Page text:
*to Hanlon's razor: Never attribute to malice that which is adequately explained by stupidity.

Thursday, 8 January 2015

Travels as a misanthrope

This is another rescued post from something I left on a hard-drive.

I have a list of planned journeys taller than my piles of maps and guidebooks.  I plan to sail the length of Superior and Georgian Bay; cycle Gaspé, the Cabot Trail and Newfoundland; paddle any number of Shield and Tundra rivers; and hike the length of the Japanese Alps.  Very little of this happens.

I chose teaching in part for the time it gives me, but the shame of it is none of my friends have the time or inclination to join me.  I love my fiancée despite the fact she won’t spend more than two nights in a tent.  My secret shame is that I am too needy for company to go solo.

Oh, I have done solo trips.  I have paddled on Georgian Bay, in Algonquin, cycle-toured Ontario, and hiked in Japan and the Adirondacks.  To be modest, these have not been much longer than my fiancée will spend in a tent.  Then again, even short solo trips tend to be dramatic.  It’s more exciting alone to be in high waves, chased by a dog, or fall into various dangers.  Stupidity is a better story after the fact.

Most people go squirrelly alone.  History abounds with ‘Mad Trappers’ and other desperate souls.  There is much to be gained by solitude, but once you’ve done it, you realise how daunting it is.  Everyone ought to make a solo trip, but they should do it ignorant.  It’s too late for my ignorance, so this summer I did not paddle a week on Georgian Bay, cycle the Gaspé, and last year was no better.

It’s taken me some time to realise I need company, which means I’m a little thick, but that is the least of my faults.  There is a reason I don’t get company.  It might be that I’m a son-of-a-bitch.  It can be a good thing to be a son-of-a-bitch.  Your friends may even appreciate that you are a son-of-a-bitch.  But it doesn't mean they want to go, again, on a trip with a son-of-a-bitch.

A son-of-a-bitch can put out a fire, on two occasions, when the person responsible is frozen in panic.  A son-of-a-bitch will get camp set-up and warm food into people in a thunderstorm.  A son-of-a-bitch keeps an eye out for other paddlers in two meter waves, and doesn't back down when anyone wants to make the same mistake the next day.  A son-of-a-bitch has forced his delirious friend into dry clothes and a sleeping bag when showing signs of hypothermia.  However, my friends are still friends, but oddly busy on long weekends.

I could work on my expedition inter-personal skills, but I don’t know how to separate my gruffness from my diligence, and I am too smug about my friends' continued survival, due to nothing on their part and entirely on mine.  I will ask readers one thing: please remember what a son-of-a-bitch has done for you.


  1. I've never been a fan of nature. But then, I grew up in Australia where nature is a total bitch and out to get you. I've been camping a few times but with friends who have all the mod cons short of a generator. It's still pretty scary to think that the only thing between you and every kind of danger at night is a thin bit of fabric.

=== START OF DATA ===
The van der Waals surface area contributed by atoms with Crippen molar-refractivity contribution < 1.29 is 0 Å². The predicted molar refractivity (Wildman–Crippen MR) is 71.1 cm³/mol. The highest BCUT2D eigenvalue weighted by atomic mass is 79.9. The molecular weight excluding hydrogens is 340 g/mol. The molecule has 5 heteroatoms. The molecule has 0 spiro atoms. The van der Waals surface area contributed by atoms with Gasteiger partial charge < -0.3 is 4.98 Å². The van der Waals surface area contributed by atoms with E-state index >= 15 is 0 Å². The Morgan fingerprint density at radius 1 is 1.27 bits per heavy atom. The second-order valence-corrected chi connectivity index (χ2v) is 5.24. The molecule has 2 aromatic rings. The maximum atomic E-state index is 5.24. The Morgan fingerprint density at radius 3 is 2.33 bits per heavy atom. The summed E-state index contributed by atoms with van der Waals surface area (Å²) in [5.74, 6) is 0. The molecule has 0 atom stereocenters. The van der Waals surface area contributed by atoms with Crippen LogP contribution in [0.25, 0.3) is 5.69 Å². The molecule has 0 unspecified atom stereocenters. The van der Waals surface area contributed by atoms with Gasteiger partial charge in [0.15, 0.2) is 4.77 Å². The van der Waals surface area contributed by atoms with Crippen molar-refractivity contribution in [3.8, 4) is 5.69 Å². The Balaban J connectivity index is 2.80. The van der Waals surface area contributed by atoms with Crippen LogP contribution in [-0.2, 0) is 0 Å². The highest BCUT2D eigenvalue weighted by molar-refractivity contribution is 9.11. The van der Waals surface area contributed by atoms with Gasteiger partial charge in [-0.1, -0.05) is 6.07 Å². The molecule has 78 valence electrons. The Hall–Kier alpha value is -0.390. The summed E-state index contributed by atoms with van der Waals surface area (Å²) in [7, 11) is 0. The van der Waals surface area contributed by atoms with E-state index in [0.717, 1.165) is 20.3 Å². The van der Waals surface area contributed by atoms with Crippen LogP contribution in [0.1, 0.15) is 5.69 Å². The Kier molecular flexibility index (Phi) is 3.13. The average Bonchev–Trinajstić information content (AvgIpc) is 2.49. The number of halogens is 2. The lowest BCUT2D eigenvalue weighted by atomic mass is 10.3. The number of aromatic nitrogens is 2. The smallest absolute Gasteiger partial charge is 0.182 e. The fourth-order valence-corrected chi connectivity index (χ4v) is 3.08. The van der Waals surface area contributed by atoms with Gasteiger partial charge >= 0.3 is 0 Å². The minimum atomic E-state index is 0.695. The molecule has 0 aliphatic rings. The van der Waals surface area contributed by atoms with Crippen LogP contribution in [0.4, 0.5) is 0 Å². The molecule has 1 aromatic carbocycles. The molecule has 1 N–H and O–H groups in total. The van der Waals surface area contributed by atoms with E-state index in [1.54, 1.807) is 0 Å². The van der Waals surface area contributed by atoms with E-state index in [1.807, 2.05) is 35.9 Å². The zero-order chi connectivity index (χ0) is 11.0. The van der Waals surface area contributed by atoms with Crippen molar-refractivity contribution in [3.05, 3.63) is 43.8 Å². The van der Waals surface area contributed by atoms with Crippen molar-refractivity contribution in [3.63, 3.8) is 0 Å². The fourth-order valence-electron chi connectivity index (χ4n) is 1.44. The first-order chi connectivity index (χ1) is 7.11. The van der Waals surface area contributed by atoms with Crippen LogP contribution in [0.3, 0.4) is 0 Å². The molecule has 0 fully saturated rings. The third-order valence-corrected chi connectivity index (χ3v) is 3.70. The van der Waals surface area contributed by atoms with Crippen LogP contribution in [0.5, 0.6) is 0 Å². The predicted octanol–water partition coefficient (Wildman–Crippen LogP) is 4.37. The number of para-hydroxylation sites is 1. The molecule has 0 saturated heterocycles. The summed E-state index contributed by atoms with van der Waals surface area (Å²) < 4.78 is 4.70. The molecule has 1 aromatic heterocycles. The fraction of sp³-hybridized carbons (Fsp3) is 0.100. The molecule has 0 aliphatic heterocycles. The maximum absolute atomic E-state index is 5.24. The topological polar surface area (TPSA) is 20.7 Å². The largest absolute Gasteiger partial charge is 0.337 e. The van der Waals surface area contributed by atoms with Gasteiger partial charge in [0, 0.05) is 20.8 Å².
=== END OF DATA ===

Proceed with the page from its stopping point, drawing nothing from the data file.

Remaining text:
Is the fiancée you talk about the current wife or another woman altogether?

    1. She's the same, god help her: "This is another rescued post from something I left on a hard-drive."

      'Australia is out to kill you' is a meme indeed.

      We have bears, but I don't worry, because we also hunt them (I don't): keeps them honest. So long as you're not stupid enough to keep food in your tent, they'll go to your food: you hang it in a tree or put it in a bear resistant container. Far more dangerous to drive anywhere than to do anything there.

  2. Bonafide son-of-a-bitch here as well. I was needier about ten years ago, but after going into a forced period of extended isolation (not institutional), I came through still a son-of-a-bitch, but needing to be alone most of the time. Since then, I've traveled almost exclusively alone. Unfortunately, my social skills have suffered quite a lot. I'm still human, meaning I feel the need to be appreciated, but I've given up on it. I wish I could say that I'm happy enough just doing what I do and living a "my way" kind of life, but the truth is that it would be nice to have a bit more validation in my life. However, it's not worth the compromises that need to be made in order to get it. I've settled for staying busy and trying not to have too much contemplation time...

    1. Every son-of-a-bitch is an existentialist, whether they are correct in their intransigence or not. The existentialism is of the, 'I'm clearly talking more sense than your shit, no matter how unpopular that makes me, and my integrity is something I own, rather than external validation from the likes of you'.

  3. I love nature and really wish the step-son wasn't such a pansy. It's more torture for me to take him out of the house than for me to sleep on an ant hill. I didn't have a dad to teach me camping and my mom had 5 other kids to worry about wanting to tempt her sanity with a camping trip. But when I got old enough to strike out on my own I sure did. Still in my early teens I took off on 2 over nighters not knowing jack shit except for, well jack shit except the will to keep going when cold and wet or dehydrated and hot. I learned to better prepare for a few more trips solo and with drunk work friends. Then I hit the dark ages when I was married the first time. More recently, I met my current husband with not enough time but to enjoy one camping trip before his son showed up. We married fairly quickly for most of our likes are common including nature. Unfortunately I think the hubs and I would be hard pressed not to leave his progeny to fend for himself for lack of motivation and crummy attitude. I should blog about some of those stupidly teen fueled camping trips.